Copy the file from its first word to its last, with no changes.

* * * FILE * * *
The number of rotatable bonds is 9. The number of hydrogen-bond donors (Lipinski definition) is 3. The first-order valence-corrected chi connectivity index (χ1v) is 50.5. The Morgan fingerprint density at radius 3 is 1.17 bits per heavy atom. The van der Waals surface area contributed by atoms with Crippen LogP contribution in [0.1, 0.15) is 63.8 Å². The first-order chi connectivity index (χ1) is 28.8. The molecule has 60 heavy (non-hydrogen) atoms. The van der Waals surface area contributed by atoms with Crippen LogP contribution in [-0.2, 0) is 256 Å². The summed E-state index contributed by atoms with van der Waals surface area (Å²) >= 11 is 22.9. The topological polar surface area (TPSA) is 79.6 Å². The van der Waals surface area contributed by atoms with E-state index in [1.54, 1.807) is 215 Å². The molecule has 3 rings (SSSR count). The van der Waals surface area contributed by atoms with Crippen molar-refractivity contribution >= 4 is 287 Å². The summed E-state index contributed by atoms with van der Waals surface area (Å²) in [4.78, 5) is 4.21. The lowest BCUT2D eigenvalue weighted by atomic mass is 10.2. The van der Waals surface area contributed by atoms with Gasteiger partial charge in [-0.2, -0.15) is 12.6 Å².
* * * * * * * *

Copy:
The number of rotatable bonds is 9. The number of hydrogen-bond donors (Lipinski definition) is 3. The first-order valence-corrected chi connectivity index (χ1v) is 50.5. The Morgan fingerprint density at radius 3 is 1.17 bits per heavy atom. The van der Waals surface area contributed by atoms with Crippen LogP contribution in [0.1, 0.15) is 63.8 Å². The first-order chi connectivity index (χ1) is 28.8. The molecule has 60 heavy (non-hydrogen) atoms. The van der Waals surface area contributed by atoms with Crippen LogP contribution in [-0.2, 0) is 256 Å². The summed E-state index contributed by atoms with van der Waals surface area (Å²) >= 11 is 22.9. The topological polar surface area (TPSA) is 79.6 Å². The van der Waals surface area contributed by atoms with E-state index in [1.54, 1.807) is 215 Å². The molecule has 3 rings (SSSR count). The van der Waals surface area contributed by atoms with Crippen molar-refractivity contribution >= 4 is 287 Å². The summed E-state index contributed by atoms with van der Waals surface area (Å²) in [4.78, 5) is 4.21. The lowest BCUT2D eigenvalue weighted by atomic mass is 10.2. The van der Waals surface area contributed by atoms with Gasteiger partial charge in [-0.2, -0.15) is 12.6 Å².